If you don’t have health insurance to pay for your therapy and counseling, there are still ways that you can find support. There may be below-cost or no-cost mental health services in your area which you can access by reaching out to nearby mental health agencies or hospitals for leads. 

On line
Some of the counselors on referral websites such as Psychology Today or Good Therapy may offer payment on a sliding scale. 

Pastoral Counseling
Your place of worship may have a pastoral counseling department that will provide you with counseling from a spiritual perspective.

Another source for excellent low-cost mental health services is to call reach 211, or access their website. 211 is an agency that has been connecting people to low-cost health and social service organizations for many years.

Counseling for Issues Other than Mental Health

Having a mental health disorder is not the only factor that can lead to a suicidal state. Problems with work, health, finances, relationships, or chemical dependency can also create a major crisis in someone’s life. These kinds of troubles can bring about suicidal thinking or worsen already existing suicidal thoughts

If your problems fall into one of these categories, it’s important that you reach out to counseling services that specialize in the area where you are struggling. Those services may include:

  • Financial and credit counseling
  • Marriage counseling
  • Domestic abuse counseling
  • Treatment for chronic physical pain
  • Drug and alcohol outpatient or inpatient treatment centers
  • Counseling for veterans who suffer from PTSD
  • Spiritual counseling for those who have lost their sense of purpose

Find a Therapeutic Alliance

The relationship between you and your mental health care provider(s) will play a critical role in your healing process. When that relationship consists of collaboration, warmth, and support, it is called a “therapeutic alliance.” 

To increase the likelihood that you will form a therapeutic alliance with your future therapist, you will want to interview several counselors before you make a final decision about the person who will be your guide and advocate. If you see a psychiatrist or nurse practitioner for medication, you will also want to establish a therapeutic alliance with that individual.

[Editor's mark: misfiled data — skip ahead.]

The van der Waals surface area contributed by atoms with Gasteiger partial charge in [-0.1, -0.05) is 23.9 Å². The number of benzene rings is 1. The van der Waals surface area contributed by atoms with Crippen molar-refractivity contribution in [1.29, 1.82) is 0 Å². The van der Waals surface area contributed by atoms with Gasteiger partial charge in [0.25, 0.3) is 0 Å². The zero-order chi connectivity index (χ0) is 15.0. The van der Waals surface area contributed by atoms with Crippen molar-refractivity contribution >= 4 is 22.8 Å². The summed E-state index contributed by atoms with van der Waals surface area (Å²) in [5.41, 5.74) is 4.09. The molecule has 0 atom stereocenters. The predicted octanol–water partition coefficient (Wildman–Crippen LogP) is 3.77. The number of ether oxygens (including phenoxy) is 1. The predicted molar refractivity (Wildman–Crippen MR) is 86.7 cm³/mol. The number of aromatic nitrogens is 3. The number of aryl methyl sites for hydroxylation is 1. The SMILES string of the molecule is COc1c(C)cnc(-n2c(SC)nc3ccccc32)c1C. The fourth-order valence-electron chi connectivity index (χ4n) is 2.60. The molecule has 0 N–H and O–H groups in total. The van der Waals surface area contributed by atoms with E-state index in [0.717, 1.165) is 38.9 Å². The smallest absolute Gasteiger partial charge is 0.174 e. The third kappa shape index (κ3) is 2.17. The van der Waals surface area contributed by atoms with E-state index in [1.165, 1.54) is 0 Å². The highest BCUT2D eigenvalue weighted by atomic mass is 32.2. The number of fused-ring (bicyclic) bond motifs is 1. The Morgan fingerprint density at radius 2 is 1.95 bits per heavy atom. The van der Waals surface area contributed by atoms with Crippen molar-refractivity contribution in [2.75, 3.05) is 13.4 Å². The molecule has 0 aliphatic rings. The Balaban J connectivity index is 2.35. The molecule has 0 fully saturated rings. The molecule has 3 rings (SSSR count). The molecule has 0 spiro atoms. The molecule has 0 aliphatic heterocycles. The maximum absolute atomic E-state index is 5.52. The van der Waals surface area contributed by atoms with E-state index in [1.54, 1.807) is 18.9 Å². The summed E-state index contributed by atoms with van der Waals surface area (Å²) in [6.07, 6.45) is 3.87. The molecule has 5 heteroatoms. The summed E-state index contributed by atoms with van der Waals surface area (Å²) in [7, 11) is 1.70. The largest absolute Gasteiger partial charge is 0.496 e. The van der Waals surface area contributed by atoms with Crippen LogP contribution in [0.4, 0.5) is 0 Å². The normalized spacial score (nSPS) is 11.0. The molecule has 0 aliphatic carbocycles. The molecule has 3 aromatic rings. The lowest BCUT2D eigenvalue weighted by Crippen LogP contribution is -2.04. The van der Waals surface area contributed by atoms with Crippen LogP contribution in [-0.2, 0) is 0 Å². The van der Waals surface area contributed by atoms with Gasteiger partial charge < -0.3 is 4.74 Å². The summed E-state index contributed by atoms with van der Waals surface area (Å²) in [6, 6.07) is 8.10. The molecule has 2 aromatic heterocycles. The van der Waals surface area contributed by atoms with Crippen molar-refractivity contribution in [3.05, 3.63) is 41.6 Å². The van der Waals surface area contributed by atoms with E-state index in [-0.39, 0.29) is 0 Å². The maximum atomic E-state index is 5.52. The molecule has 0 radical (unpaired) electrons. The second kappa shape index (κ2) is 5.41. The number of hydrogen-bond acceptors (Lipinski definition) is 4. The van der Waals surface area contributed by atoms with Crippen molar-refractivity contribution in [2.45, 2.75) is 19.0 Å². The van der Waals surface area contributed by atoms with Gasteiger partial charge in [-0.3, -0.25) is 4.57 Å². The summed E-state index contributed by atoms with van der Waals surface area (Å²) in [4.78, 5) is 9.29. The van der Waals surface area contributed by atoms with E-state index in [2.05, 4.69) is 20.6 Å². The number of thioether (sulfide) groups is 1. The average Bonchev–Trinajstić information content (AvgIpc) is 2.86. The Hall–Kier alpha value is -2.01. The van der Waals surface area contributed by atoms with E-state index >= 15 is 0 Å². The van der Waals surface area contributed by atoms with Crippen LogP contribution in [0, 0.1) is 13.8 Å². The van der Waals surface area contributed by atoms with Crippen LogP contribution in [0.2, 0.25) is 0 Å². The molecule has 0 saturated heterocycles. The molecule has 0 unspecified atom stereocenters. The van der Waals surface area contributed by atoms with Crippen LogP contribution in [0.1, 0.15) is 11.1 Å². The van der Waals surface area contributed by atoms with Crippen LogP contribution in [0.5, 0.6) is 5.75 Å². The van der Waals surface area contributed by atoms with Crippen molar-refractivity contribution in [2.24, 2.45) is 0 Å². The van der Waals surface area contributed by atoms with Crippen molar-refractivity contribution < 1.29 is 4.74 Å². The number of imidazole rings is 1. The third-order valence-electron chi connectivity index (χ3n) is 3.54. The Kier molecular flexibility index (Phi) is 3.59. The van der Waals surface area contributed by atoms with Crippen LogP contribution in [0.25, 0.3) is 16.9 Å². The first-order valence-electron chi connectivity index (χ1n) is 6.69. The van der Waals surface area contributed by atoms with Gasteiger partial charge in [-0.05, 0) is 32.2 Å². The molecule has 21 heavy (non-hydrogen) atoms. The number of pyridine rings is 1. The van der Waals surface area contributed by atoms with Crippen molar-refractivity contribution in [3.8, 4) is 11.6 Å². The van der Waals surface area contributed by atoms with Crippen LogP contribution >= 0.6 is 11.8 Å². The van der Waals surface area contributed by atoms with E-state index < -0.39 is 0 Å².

My Success in Finding Professional Support

During my most recent suicidal episode, I was desperate to find a prescriber who could help me. Using Psychology Today’s Find a Psychiatrist” page, I typed in my zip code to obtain a list of psychiatrists in my area.  I scrolled down the page until a young, enthusiastic face jumped out at me; the psychiatrist that just graduated from the prestigious Johns Hopkins Medical School. He was new to Portland and thus could see me immediately. 

Twenty minutes into our first session he said, “I believe I know what you need. Given the fact that you have suffered from treatment-resistant depression for a year, I think getting a course of electroconvulsive (ECT) therapy might be beneficial. I am writing a referral for you to see the ECT doctor at Oregon Health and Science University. I want you to see her immediately.”

Three months later I checked into Providence Hospital to begin my treatment. It proved to be the turning point in my recovery.  

Because isolation is a major risk factor for suicide, surviving a suicidal crisis requires the support of other people. Seeking professional help, along with getting support in your personal life, will play a huge role in helping you to heal from your suicidal pain.

Journal Reflection:
My Experience of Counseling

Using your own journal or the Experience of Counseling form, reflect on your experience and attitudes about counseling:
  1. Reflect back on what is happening now, during your suicidal crisis.
  2. What steps have you personally taken to reduce your pain and deal with your crisis?
  3. Do you think that seeing a counselor might be helpful to you right now? Have you sought one out in the past? If so, what were the results?
  4. If you have not yet sought out counseling, what barriers have you encountered? Do you have any negative beliefs about getting help? If so, what are they? Are financial considerations an obstacle?
  5. If you have not been able to afford counseling, have you sought out low-cost services?
  6. What steps could you take now to begin the process of finding professional help?